The master is introduced to other non-American celluloid heroes (Fritz Lang, Hitchcock, Billy Wilder, etc.) who are all enjoying lunch in ‘The Studio Commissary’, which incorporates all the finest elements of a Brecht/Weill musical. Bergman is informed that his colleagues are all happy and successful making English-speaking films in Hollywood. In ‘I Must Not Be Hasty’ Bergman deliberates; American films are foolish abominations, but then there is the lure of a big budget (which he has never had before), but then there is the language barrier, and his stature.
In a dream sequence, Bergman anticipates the frustrations of trying to direct a Hollywood film in ‘Quiet On The Set’, yelling ‘Action! Cut! No! Quiet! without anyone’s cooperation. He must deal with a typical condescending Hollywood diva in ‘Why Do You Take That Tone With Me?’ She reminds us of the bitchy starlet in the 1994 Sparks song, ‘I Thought I Told You to Wait in the Car’.
Bergman then receives a wake up call from the hospitable ‘Pleasant Hotel Staff’ and embarks on a morning walk, again contemplating the disconcerting proposition of working in Hollywood. Ron Mael is the sing-song ‘Hollywood Tour Bus’ guide, pointing out the new local tourist attraction – a dejected and lonely genius Ingmar Bergman, who is walking down the street, unaware of his inflated celebrity status. After an intolerable assault by ‘Autograph Hounds’, ‘Bergman Ponders Escape’, as he yearns to retreat to his dreary and peaceful homeland.
The brutal executives give him no choice in the deceivingly gentle signature Sparks ballad, ‘We’ve Got To Turn Him ‘Round’. Ingmar attempts another quiet stroll. Soon, he is caught in a stereotypical Hollywood action scene, chased by policemen with dogs, and helicopters, explosions, car crashes, etc., occurring all around him. Bergman is now in someone else’s Hollywood film, playing the part of himself, unable to direct his own actions. The hunter is now the hunted, ironically trying to escape from the land of escapist art, in ‘Escape (Part 1)’ – a modernized ‘Hernando’s Hideaway’. Bergman evades his captors in ‘Escape (Part 2)’.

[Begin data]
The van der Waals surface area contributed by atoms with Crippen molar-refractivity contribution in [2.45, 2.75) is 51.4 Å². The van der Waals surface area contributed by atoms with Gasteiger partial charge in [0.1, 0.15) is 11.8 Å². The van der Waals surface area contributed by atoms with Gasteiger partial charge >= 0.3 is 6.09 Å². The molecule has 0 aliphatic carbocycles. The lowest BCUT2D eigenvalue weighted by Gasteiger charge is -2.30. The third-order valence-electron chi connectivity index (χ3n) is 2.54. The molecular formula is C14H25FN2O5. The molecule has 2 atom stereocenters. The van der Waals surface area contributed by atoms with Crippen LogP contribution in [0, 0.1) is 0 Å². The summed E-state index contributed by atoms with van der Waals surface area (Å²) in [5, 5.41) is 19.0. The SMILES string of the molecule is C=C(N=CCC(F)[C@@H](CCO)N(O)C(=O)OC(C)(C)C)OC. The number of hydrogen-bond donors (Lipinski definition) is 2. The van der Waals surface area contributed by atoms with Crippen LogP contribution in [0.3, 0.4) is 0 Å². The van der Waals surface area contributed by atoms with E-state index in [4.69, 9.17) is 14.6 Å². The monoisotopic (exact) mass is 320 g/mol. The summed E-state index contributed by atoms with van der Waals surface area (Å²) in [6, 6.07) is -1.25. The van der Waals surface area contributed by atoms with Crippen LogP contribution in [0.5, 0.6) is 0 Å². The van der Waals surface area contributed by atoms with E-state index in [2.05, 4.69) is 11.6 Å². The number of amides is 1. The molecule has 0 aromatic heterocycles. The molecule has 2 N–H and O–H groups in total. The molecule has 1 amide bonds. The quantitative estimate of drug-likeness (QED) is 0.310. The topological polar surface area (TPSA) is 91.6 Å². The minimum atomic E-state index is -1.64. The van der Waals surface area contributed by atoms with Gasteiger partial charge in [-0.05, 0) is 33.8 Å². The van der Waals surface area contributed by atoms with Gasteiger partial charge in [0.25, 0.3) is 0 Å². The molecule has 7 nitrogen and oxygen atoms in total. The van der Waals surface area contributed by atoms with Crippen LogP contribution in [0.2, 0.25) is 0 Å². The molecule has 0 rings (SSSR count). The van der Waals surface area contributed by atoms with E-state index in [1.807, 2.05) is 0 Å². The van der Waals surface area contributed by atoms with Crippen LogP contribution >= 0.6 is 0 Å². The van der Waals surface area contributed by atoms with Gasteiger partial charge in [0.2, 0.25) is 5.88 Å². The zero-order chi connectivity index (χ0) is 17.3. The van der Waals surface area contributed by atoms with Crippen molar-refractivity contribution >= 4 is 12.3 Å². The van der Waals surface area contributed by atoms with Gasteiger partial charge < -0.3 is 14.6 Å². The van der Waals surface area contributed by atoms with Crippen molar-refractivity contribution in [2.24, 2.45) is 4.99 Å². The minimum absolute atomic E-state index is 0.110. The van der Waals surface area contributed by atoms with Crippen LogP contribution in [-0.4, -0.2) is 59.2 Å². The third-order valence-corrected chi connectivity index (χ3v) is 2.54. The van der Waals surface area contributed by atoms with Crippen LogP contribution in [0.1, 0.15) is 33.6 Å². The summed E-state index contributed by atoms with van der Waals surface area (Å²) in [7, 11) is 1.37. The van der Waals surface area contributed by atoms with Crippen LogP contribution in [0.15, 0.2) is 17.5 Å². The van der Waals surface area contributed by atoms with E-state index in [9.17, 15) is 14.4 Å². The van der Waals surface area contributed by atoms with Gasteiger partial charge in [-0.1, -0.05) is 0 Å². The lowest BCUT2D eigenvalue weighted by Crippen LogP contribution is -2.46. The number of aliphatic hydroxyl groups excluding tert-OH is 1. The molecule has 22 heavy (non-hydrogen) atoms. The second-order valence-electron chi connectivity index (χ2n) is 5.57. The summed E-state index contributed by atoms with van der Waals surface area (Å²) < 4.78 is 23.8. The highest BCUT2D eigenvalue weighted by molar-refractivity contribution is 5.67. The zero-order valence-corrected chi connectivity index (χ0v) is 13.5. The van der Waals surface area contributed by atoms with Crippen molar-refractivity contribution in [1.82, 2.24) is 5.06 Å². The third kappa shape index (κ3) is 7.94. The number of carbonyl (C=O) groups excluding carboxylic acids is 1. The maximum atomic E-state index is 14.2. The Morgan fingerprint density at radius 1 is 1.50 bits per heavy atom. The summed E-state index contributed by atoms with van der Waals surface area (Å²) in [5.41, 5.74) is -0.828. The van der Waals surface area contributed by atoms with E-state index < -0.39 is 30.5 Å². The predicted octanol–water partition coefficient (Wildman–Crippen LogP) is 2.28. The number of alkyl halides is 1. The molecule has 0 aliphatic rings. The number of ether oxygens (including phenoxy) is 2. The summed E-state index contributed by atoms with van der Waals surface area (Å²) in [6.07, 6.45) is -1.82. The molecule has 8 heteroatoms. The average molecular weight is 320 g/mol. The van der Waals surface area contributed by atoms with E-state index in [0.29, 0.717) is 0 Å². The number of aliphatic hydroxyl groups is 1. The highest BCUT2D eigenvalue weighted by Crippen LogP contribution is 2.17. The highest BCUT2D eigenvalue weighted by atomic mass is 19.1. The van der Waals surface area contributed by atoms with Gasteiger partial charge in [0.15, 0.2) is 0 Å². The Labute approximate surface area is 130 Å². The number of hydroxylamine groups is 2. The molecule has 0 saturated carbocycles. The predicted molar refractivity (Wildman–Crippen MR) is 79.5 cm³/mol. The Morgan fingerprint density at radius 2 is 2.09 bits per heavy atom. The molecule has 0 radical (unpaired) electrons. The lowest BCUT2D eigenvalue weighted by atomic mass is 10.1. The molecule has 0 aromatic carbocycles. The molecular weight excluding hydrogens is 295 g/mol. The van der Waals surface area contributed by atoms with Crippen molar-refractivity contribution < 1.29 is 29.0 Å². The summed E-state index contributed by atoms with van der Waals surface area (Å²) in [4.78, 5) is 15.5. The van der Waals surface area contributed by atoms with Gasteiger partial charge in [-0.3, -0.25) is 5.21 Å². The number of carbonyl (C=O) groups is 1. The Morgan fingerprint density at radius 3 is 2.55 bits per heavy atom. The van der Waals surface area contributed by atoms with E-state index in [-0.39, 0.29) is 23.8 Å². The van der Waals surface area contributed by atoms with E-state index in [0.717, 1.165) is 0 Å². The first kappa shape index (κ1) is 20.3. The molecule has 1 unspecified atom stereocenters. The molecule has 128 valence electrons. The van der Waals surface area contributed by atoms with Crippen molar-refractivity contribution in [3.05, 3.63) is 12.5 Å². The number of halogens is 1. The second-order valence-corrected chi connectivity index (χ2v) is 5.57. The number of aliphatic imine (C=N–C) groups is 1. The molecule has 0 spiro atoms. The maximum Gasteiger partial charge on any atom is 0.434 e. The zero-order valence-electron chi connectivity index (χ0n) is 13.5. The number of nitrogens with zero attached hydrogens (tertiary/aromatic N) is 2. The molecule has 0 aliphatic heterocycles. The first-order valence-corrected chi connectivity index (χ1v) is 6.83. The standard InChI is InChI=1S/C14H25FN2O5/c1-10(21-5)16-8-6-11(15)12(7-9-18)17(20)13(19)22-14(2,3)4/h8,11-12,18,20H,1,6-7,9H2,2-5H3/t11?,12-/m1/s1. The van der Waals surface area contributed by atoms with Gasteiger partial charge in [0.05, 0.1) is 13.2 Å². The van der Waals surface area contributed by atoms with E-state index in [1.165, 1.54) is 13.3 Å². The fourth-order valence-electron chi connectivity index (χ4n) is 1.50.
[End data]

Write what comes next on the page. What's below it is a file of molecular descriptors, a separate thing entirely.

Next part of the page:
In ‘Oh My God’ Bergman reaches the Pacific Ocean shore, and prays to God (if he exists) for a saviour. The beautiful, lilting aria ‘Garbo Sings’ is a welcome respite to his ears, (although she is more evocative of Piaf). An angelic Greta Garbo appears to him in a divine vision, as they view one of her Swedish films together. (Hey, if all the rest of the things in this musical can occur, so can this!) Garbo sings perhaps the two most illustrative lines of the musical, ‘I’m here to guide you home – To somewhere monochrome’. She mystically aids in his transport home to Sweden, returning the master to his rightful place. At the end of ‘Almost A Hollywood Ending’, Garbo is gone.
Their hero, Ingmar Bergman is cheered by ‘the happy Swedish people’ in the rousing and joyful finale, ‘He’s Home’. The seduction failed, and Ingmar appreciates the melancholy splendour of his monochromatic fatherland, wearing a gray sweater, standing in the rain…and of course, without a tan.
– Madeline Bocaro
Some interesting facts:
The actor portraying Ingmar had been in several of Bergman’s final plays. He told Ron and Russell that he’s positive that Bergman would have loved the musical. Also, the Bergman actor’s father played the priest in Bergman’s Fanny and Alexander.
The actress singing the Garbo song, had also worked with Bergman’s theatre troupe, and she also said that Ingmar would have loved the Sparks musical.
The Studio Chief: Russell Mael / Limo Driver: Ron Mael / Ingmar Bergman: Jonas Malmsjö / Cannes Festival Announcer: Marie-Chantal Long / Intepreter: Saskia Husberg / Hollywood Welcoming Committee: Saskia Husberg / Hotel Operator: Katie Puckrik / First A.D.: Jim Wilson / Hollywood Starlet: Rebecca Sjöwall / Hollywood Tour Guide: Ron Mael / Autograph Hounds: Jim Wilson and Marcus Blake / Gerry: Tammy Glover / Woody: Marcus Blake / Hotel doorman: Steven Nistor / Hotel concierge Steve McDonaldPoliceman 1: Russell Mael / Policeman 2: Russell Mael
Keyboard: Ron Mael / Vocals: Russell Mael / Guitar: Jim Wilson / Bass: Marcus Blake
Drums: Tammy Glover / Drums: Steven Nistor